Czechia to get Children’s Ombudsman in 2024

Czechia is one of the last countries in the European Union which still lacks a Children’s Ombudsman. The respective amendment to the law is currently being finalized and the post should be established early next year.

Children's rights issues are now handled by the Office of the Public Defender of Human Right’s, the national Ombudsman for adults. Deputy Ombudsman Vít Alexander Schorm says that last year, they received about 60 complaints from minors.

Vít Alexander Schorm | Photo: Czech Radio

"For instance, we get complaints from children in children’s homes. They complain about the in-house rules, the treatment they receive or the living conditions there. We either deal with this on a case by case basis or we go to the home in question for an unannounced visit as part of the national maltreatment prevention program. “

Fourteen-year-old Lucie wrote to say that the children's home where she lives would not allow her to apply to the secondary school of her choice. Child welfare workers visited the home and everything was finally arranged to Lucie's satisfaction. Other children call or write to report neglect, domestic violence or mental and physical abuse.

Klára Šimáčková Laurenčíková | Photo: René Volfík,

The government's Human Rights Commissioner, Klára Šimáčková Laurenčíková, says that while the Ombudsman’s Office is doing a good job, the agenda calls for an independent defender of children’s rights:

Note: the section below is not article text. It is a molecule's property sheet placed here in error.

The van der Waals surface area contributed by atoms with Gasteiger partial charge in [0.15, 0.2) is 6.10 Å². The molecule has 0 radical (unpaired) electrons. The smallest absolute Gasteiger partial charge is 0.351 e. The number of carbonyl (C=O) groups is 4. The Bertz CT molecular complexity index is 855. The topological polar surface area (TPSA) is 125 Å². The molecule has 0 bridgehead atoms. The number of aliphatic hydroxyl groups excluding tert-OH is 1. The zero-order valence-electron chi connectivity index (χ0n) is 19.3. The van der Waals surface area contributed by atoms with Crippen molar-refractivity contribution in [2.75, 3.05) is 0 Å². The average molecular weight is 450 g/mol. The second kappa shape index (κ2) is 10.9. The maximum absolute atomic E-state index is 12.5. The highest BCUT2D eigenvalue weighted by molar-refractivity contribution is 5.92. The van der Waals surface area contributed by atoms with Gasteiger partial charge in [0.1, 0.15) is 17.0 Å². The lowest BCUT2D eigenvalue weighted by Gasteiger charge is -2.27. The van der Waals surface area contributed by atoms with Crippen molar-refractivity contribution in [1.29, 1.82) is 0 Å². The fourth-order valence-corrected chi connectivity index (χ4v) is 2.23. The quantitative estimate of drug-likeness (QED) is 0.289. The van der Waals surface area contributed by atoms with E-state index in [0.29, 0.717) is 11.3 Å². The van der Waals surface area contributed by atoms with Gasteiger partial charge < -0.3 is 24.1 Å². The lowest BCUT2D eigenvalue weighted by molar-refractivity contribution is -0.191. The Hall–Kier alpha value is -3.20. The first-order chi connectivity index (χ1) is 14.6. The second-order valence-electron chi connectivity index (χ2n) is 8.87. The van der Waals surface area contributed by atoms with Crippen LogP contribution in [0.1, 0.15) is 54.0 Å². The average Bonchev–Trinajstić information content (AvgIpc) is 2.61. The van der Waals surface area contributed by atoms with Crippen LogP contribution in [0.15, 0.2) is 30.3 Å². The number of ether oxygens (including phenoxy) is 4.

"The system of children's rights protection in Czechia is quite fragmented. We lack a coordination mechanism and an umbrella organization. A Children's Ombudsman would strengthen children's rights in our country."

Michal Šalomoun | Photo: Pirátská strana/Wikimedia Commons,  CC BY-SA 2.0

The Minister for Legislation Michal Šalomoun says the draft law on a Children’s Ombudsman is being finalized and the position should be set up next year. However, he says that in view of the state of the country’s public finances it is unlikely that the Children’s Ombudsman would have a separate office and must somehow be incorporated into the Office of the Ombudsman, housed in the Moravian metropolis of Brno.

Klára Šimáčková Laurenčíková says that while this is acceptable, the Children’s Ombudsman must be an independent entity and must be afforded a team of helpers, including children.

“We envisage that the Children's Ombudsman will create an advisory board in which children will be represented. It would be good to include children from different backgrounds, including those with special needs. "

This year, the Ombudsman's website for children,, was given a makeover to make it more user-friendly. It includes videos featuring a young blogger, who explains how the office works and what it can do for children.